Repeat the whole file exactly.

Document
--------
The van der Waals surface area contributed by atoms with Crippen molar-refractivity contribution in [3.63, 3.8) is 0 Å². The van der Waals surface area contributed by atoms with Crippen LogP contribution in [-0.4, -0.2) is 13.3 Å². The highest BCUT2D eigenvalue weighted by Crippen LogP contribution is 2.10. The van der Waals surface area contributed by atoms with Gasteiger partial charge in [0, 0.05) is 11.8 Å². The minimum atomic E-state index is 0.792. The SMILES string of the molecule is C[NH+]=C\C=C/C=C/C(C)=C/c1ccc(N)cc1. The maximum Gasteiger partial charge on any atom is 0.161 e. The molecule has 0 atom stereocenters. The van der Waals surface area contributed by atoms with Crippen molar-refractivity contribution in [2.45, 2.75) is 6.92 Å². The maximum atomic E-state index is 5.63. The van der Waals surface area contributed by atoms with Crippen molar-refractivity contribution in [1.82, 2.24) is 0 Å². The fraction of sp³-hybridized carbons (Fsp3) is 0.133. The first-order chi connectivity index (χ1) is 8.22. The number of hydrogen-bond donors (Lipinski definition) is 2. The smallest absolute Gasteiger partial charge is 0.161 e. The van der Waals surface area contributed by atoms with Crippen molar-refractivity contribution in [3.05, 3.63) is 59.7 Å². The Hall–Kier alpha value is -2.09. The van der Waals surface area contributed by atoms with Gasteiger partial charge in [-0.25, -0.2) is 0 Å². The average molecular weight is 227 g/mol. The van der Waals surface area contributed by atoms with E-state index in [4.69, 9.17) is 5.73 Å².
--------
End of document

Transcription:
The van der Waals surface area contributed by atoms with Crippen molar-refractivity contribution in [3.63, 3.8) is 0 Å². The van der Waals surface area contributed by atoms with Crippen LogP contribution in [-0.4, -0.2) is 13.3 Å². The highest BCUT2D eigenvalue weighted by Crippen LogP contribution is 2.10. The van der Waals surface area contributed by atoms with Gasteiger partial charge in [0, 0.05) is 11.8 Å². The minimum atomic E-state index is 0.792. The SMILES string of the molecule is C[NH+]=C\C=C/C=C/C(C)=C/c1ccc(N)cc1. The maximum Gasteiger partial charge on any atom is 0.161 e. The molecule has 0 atom stereocenters. The van der Waals surface area contributed by atoms with Crippen molar-refractivity contribution in [2.45, 2.75) is 6.92 Å². The maximum atomic E-state index is 5.63. The van der Waals surface area contributed by atoms with Crippen molar-refractivity contribution in [1.82, 2.24) is 0 Å². The fraction of sp³-hybridized carbons (Fsp3) is 0.133. The first-order chi connectivity index (χ1) is 8.22. The number of hydrogen-bond donors (Lipinski definition) is 2. The smallest absolute Gasteiger partial charge is 0.161 e. The van der Waals surface area contributed by atoms with Crippen molar-refractivity contribution in [3.05, 3.63) is 59.7 Å². The Hall–Kier alpha value is -2.09. The van der Waals surface area contributed by atoms with Gasteiger partial charge in [-0.25, -0.2) is 0 Å². The average molecular weight is 227 g/mol. The van der Waals surface area contributed by atoms with E-state index in [4.69, 9.17) is 5.73 Å².